Researchers at the California Institute of Technology say they have built what they call the world's first artificial neural network out of DNA molecules and that it can answer questions correctly.
Postdoctoral scholar Lulu Qian and colleagues describe "how molecular systems can exhibit autonomous brain-like behaviors" in a paper published about their research in the July 21 issue of the journal Nature.
Taking their cue from the limited intelligence exhibited by single-celled organisms, the researchers built four neurons made up of 112 distinct DNA strands (by contrast, the human brain has some 100 billion neurons).
This rudimentary neural network works on a simple input-output mechanism called a strand-displacement cascade. Essentially, synthesized strands of DNA float around in water and join to other strands that have complementary base pair structures, creating an input. When such a union occurs, a strand of DNA will be shed, creating an output.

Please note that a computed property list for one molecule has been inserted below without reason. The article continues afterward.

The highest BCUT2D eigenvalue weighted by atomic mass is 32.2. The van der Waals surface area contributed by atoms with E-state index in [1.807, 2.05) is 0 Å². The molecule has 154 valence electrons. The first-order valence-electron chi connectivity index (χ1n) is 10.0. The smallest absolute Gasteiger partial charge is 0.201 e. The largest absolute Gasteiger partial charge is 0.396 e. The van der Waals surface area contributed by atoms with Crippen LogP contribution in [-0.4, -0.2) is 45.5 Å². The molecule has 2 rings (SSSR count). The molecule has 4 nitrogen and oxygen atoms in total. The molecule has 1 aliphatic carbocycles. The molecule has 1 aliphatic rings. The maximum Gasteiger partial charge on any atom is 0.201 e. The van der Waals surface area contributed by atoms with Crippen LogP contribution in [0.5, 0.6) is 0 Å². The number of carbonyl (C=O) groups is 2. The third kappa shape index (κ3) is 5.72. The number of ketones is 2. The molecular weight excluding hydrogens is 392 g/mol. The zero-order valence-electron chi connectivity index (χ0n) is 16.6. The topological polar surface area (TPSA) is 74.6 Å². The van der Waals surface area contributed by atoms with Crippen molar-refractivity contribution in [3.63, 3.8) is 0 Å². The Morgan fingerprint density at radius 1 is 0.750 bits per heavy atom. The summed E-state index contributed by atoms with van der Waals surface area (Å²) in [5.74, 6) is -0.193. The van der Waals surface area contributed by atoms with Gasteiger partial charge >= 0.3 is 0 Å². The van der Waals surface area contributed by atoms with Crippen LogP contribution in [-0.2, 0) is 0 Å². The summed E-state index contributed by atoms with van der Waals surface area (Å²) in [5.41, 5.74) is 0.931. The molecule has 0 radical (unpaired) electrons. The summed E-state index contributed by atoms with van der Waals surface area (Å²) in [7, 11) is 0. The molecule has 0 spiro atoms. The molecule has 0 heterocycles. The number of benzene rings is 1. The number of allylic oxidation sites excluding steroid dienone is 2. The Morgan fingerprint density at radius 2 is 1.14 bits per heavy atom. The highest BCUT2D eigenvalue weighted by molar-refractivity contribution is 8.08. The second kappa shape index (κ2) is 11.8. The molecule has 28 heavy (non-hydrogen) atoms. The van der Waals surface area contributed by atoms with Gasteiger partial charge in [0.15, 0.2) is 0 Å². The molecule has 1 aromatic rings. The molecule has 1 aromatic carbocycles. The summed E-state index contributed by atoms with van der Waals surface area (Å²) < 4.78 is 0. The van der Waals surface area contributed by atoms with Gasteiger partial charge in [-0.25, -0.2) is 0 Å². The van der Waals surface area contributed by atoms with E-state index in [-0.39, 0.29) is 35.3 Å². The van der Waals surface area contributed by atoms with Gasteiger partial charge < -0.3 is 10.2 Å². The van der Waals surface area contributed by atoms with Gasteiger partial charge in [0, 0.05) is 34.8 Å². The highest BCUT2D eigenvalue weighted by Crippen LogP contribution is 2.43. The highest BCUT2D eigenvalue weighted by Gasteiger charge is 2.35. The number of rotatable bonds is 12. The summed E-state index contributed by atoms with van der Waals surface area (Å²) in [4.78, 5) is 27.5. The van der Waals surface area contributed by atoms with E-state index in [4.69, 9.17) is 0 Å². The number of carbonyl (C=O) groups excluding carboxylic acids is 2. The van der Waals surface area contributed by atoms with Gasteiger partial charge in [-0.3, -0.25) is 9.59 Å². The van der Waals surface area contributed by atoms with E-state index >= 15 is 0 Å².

The technique was previously used to build the largest-ever DNA circuit, one that can compute square roots, according to Caltech.
In the latest research, the team trained the neural network to play a memory game in which it would correctly "identify" four scientists based on specific yes or no questions--for instance whether the scientist was British.
Players dropped DNA strands representing an incomplete set of answers into a test tube. The network then provides the answer--the identity of the correct scientist--by fluorescent signals.
When presented with 27 different ways of answering the questions, the DNA "brain" responded correctly each time.
Caltech said this proof-of-concept technique for pattern recognition shows that the DNA network has the basic ability to think, but it is very slow, taking eight hours to identify the scientists in the game, and the DNA strands can only be used once.
Still, DNA neural nets could have powerful applications in the future, such as working within cells to diagnose diseases.
"Our results suggest that DNA strand displacement cascades could be used to endow autonomous chemical systems with the capability of recognizing patterns of molecular events, making decisions and responding to the environment," Qian and colleagues wrote in Nature.
See a detailed video explanation of the research here.
(Via Laboratory Journal)